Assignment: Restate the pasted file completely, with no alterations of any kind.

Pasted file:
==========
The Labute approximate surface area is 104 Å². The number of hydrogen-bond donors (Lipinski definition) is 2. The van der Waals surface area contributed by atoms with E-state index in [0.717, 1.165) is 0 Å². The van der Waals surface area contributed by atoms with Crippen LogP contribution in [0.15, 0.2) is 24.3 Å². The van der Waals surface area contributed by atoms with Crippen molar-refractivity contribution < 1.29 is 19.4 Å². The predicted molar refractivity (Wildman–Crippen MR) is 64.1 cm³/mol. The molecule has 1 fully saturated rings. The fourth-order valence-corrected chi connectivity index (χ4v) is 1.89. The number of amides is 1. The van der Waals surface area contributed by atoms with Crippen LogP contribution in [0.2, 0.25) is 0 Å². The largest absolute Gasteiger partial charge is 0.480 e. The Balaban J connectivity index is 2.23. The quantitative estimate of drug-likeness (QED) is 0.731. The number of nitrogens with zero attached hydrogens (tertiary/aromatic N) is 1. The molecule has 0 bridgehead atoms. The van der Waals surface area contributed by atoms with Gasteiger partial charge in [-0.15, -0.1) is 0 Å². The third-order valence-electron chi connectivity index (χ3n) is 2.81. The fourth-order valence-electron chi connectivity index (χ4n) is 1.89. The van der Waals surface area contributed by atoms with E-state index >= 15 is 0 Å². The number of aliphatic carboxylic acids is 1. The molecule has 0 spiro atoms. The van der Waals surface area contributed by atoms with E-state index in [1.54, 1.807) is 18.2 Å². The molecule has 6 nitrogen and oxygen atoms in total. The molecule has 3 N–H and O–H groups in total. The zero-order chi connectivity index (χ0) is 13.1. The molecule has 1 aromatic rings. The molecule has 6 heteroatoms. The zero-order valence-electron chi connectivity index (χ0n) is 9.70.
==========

The Labute approximate surface area is 104 Å². The number of hydrogen-bond donors (Lipinski definition) is 2. The van der Waals surface area contributed by atoms with E-state index in [0.717, 1.165) is 0 Å². The van der Waals surface area contributed by atoms with Crippen LogP contribution in [0.15, 0.2) is 24.3 Å². The van der Waals surface area contributed by atoms with Crippen molar-refractivity contribution < 1.29 is 19.4 Å². The predicted molar refractivity (Wildman–Crippen MR) is 64.1 cm³/mol. The molecule has 1 fully saturated rings. The fourth-order valence-corrected chi connectivity index (χ4v) is 1.89. The number of amides is 1. The van der Waals surface area contributed by atoms with Crippen LogP contribution in [0.2, 0.25) is 0 Å². The largest absolute Gasteiger partial charge is 0.480 e. The Balaban J connectivity index is 2.23. The quantitative estimate of drug-likeness (QED) is 0.731. The number of nitrogens with zero attached hydrogens (tertiary/aromatic N) is 1. The molecule has 0 bridgehead atoms. The van der Waals surface area contributed by atoms with Gasteiger partial charge in [-0.15, -0.1) is 0 Å². The third-order valence-electron chi connectivity index (χ3n) is 2.81. The fourth-order valence-electron chi connectivity index (χ4n) is 1.89. The van der Waals surface area contributed by atoms with E-state index >= 15 is 0 Å². The number of aliphatic carboxylic acids is 1. The molecule has 0 spiro atoms. The van der Waals surface area contributed by atoms with E-state index in [1.54, 1.807) is 18.2 Å². The molecule has 6 nitrogen and oxygen atoms in total. The molecule has 3 N–H and O–H groups in total. The zero-order chi connectivity index (χ0) is 13.1. The molecule has 1 aromatic rings. The molecule has 6 heteroatoms. The zero-order valence-electron chi connectivity index (χ0n) is 9.70.